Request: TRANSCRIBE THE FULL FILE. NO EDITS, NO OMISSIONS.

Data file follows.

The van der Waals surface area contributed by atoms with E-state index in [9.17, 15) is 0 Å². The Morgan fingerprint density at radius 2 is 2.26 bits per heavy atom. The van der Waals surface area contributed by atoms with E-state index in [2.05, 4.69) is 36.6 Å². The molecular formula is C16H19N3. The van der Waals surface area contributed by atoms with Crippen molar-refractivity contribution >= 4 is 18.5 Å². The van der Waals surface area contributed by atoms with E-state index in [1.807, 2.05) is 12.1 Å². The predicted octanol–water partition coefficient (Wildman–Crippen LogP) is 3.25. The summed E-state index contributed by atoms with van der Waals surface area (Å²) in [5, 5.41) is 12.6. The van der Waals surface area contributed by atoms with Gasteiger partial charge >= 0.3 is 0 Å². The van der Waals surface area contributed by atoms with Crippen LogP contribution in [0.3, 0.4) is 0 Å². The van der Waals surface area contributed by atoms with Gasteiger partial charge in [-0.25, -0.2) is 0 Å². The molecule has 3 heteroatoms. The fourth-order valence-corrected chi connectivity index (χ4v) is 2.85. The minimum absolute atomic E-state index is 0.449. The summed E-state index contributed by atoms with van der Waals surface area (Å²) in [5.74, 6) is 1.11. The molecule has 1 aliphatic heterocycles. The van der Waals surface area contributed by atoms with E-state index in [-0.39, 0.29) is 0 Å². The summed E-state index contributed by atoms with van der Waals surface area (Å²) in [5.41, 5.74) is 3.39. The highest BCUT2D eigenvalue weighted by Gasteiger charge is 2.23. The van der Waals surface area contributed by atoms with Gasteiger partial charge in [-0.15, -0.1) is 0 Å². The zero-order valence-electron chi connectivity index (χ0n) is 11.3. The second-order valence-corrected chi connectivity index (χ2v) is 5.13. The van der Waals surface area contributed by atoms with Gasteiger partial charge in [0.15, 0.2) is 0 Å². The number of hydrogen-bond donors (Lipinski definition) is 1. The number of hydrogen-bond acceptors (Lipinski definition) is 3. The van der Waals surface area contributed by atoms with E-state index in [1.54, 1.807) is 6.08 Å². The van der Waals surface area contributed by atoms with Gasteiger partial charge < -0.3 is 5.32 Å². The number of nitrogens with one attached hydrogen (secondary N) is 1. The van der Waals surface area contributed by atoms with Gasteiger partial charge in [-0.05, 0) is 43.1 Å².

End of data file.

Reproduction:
The van der Waals surface area contributed by atoms with E-state index in [9.17, 15) is 0 Å². The Morgan fingerprint density at radius 2 is 2.26 bits per heavy atom. The van der Waals surface area contributed by atoms with E-state index in [2.05, 4.69) is 36.6 Å². The molecular formula is C16H19N3. The van der Waals surface area contributed by atoms with Crippen molar-refractivity contribution >= 4 is 18.5 Å². The van der Waals surface area contributed by atoms with E-state index in [1.807, 2.05) is 12.1 Å². The predicted octanol–water partition coefficient (Wildman–Crippen LogP) is 3.25. The summed E-state index contributed by atoms with van der Waals surface area (Å²) in [5, 5.41) is 12.6. The van der Waals surface area contributed by atoms with Gasteiger partial charge >= 0.3 is 0 Å². The van der Waals surface area contributed by atoms with Crippen LogP contribution in [0.3, 0.4) is 0 Å². The van der Waals surface area contributed by atoms with Gasteiger partial charge in [-0.25, -0.2) is 0 Å². The molecule has 3 heteroatoms. The fourth-order valence-corrected chi connectivity index (χ4v) is 2.85. The minimum absolute atomic E-state index is 0.449. The summed E-state index contributed by atoms with van der Waals surface area (Å²) in [5.74, 6) is 1.11. The molecule has 1 aliphatic heterocycles. The van der Waals surface area contributed by atoms with E-state index in [-0.39, 0.29) is 0 Å². The summed E-state index contributed by atoms with van der Waals surface area (Å²) in [5.41, 5.74) is 3.39. The highest BCUT2D eigenvalue weighted by Gasteiger charge is 2.23. The van der Waals surface area contributed by atoms with Gasteiger partial charge in [-0.15, -0.1) is 0 Å². The zero-order valence-electron chi connectivity index (χ0n) is 11.3. The second-order valence-corrected chi connectivity index (χ2v) is 5.13. The van der Waals surface area contributed by atoms with Gasteiger partial charge in [0.15, 0.2) is 0 Å². The number of hydrogen-bond donors (Lipinski definition) is 1. The number of hydrogen-bond acceptors (Lipinski definition) is 3. The van der Waals surface area contributed by atoms with E-state index in [1.54, 1.807) is 6.08 Å². The van der Waals surface area contributed by atoms with Gasteiger partial charge < -0.3 is 5.32 Å². The number of nitrogens with one attached hydrogen (secondary N) is 1. The van der Waals surface area contributed by atoms with Gasteiger partial charge in [-0.05, 0) is 43.1 Å².